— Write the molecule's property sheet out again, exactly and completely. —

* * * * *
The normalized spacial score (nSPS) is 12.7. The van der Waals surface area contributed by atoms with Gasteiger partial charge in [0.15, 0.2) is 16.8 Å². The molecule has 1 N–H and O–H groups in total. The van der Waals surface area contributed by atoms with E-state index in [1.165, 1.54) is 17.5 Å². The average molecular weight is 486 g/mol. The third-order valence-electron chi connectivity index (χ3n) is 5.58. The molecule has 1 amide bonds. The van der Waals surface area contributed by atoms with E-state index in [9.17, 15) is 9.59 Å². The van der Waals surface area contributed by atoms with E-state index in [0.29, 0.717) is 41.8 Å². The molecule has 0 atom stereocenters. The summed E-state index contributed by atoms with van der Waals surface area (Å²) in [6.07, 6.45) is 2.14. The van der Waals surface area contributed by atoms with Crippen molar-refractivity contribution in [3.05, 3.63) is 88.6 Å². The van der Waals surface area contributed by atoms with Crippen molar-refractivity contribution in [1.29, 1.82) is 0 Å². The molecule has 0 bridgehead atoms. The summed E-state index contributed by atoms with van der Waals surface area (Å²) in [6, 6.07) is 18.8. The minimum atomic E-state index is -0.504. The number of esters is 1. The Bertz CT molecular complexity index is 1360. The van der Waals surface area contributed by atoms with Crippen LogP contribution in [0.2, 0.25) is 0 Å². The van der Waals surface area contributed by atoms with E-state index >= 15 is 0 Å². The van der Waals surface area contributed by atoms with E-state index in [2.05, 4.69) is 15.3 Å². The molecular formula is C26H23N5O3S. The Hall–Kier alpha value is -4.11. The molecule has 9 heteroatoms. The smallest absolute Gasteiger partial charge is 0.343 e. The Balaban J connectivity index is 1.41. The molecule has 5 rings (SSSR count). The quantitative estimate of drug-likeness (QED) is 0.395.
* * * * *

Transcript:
The normalized spacial score (nSPS) is 12.7. The van der Waals surface area contributed by atoms with Gasteiger partial charge in [0.15, 0.2) is 16.8 Å². The molecule has 1 N–H and O–H groups in total. The van der Waals surface area contributed by atoms with E-state index in [1.165, 1.54) is 17.5 Å². The average molecular weight is 486 g/mol. The third-order valence-electron chi connectivity index (χ3n) is 5.58. The molecule has 1 amide bonds. The van der Waals surface area contributed by atoms with E-state index in [9.17, 15) is 9.59 Å². The van der Waals surface area contributed by atoms with E-state index in [0.29, 0.717) is 41.8 Å². The molecule has 0 atom stereocenters. The summed E-state index contributed by atoms with van der Waals surface area (Å²) in [6.07, 6.45) is 2.14. The van der Waals surface area contributed by atoms with Crippen molar-refractivity contribution in [3.05, 3.63) is 88.6 Å². The van der Waals surface area contributed by atoms with Crippen molar-refractivity contribution in [1.29, 1.82) is 0 Å². The molecule has 0 bridgehead atoms. The summed E-state index contributed by atoms with van der Waals surface area (Å²) in [6, 6.07) is 18.8. The minimum atomic E-state index is -0.504. The number of esters is 1. The Bertz CT molecular complexity index is 1360. The van der Waals surface area contributed by atoms with Crippen LogP contribution in [0.2, 0.25) is 0 Å². The van der Waals surface area contributed by atoms with E-state index >= 15 is 0 Å². The van der Waals surface area contributed by atoms with E-state index in [2.05, 4.69) is 15.3 Å². The molecular formula is C26H23N5O3S. The Hall–Kier alpha value is -4.11. The molecule has 9 heteroatoms. The smallest absolute Gasteiger partial charge is 0.343 e. The Balaban J connectivity index is 1.41. The molecule has 5 rings (SSSR count). The quantitative estimate of drug-likeness (QED) is 0.395.